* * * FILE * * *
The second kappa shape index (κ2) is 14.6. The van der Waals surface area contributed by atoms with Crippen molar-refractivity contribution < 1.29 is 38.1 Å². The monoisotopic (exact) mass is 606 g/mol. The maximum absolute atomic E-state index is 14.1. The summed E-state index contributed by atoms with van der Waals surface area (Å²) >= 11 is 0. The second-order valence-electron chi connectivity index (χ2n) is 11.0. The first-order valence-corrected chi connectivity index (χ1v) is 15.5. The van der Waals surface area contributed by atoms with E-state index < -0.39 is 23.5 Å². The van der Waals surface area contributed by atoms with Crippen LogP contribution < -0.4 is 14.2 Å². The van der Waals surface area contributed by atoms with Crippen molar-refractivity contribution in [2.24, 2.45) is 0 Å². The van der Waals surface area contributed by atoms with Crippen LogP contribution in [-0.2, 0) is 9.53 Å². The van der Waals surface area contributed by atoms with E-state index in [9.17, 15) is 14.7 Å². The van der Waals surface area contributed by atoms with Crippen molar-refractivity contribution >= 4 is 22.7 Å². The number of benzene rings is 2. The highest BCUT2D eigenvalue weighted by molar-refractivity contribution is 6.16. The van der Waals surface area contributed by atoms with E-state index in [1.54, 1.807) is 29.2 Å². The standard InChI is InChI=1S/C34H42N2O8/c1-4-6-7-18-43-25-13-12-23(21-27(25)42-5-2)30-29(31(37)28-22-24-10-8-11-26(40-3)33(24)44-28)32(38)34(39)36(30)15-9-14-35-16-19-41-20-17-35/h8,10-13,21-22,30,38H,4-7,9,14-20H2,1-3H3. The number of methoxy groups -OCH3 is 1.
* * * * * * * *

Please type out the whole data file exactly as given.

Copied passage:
The second kappa shape index (κ2) is 14.6. The van der Waals surface area contributed by atoms with Crippen molar-refractivity contribution < 1.29 is 38.1 Å². The monoisotopic (exact) mass is 606 g/mol. The maximum absolute atomic E-state index is 14.1. The summed E-state index contributed by atoms with van der Waals surface area (Å²) >= 11 is 0. The second-order valence-electron chi connectivity index (χ2n) is 11.0. The first-order valence-corrected chi connectivity index (χ1v) is 15.5. The van der Waals surface area contributed by atoms with E-state index < -0.39 is 23.5 Å². The van der Waals surface area contributed by atoms with Crippen LogP contribution < -0.4 is 14.2 Å². The van der Waals surface area contributed by atoms with Crippen molar-refractivity contribution in [2.24, 2.45) is 0 Å². The van der Waals surface area contributed by atoms with Crippen LogP contribution in [-0.2, 0) is 9.53 Å². The van der Waals surface area contributed by atoms with E-state index in [9.17, 15) is 14.7 Å². The van der Waals surface area contributed by atoms with Crippen molar-refractivity contribution >= 4 is 22.7 Å². The number of benzene rings is 2. The highest BCUT2D eigenvalue weighted by molar-refractivity contribution is 6.16. The van der Waals surface area contributed by atoms with E-state index in [1.54, 1.807) is 29.2 Å². The standard InChI is InChI=1S/C34H42N2O8/c1-4-6-7-18-43-25-13-12-23(21-27(25)42-5-2)30-29(31(37)28-22-24-10-8-11-26(40-3)33(24)44-28)32(38)34(39)36(30)15-9-14-35-16-19-41-20-17-35/h8,10-13,21-22,30,38H,4-7,9,14-20H2,1-3H3. The number of methoxy groups -OCH3 is 1.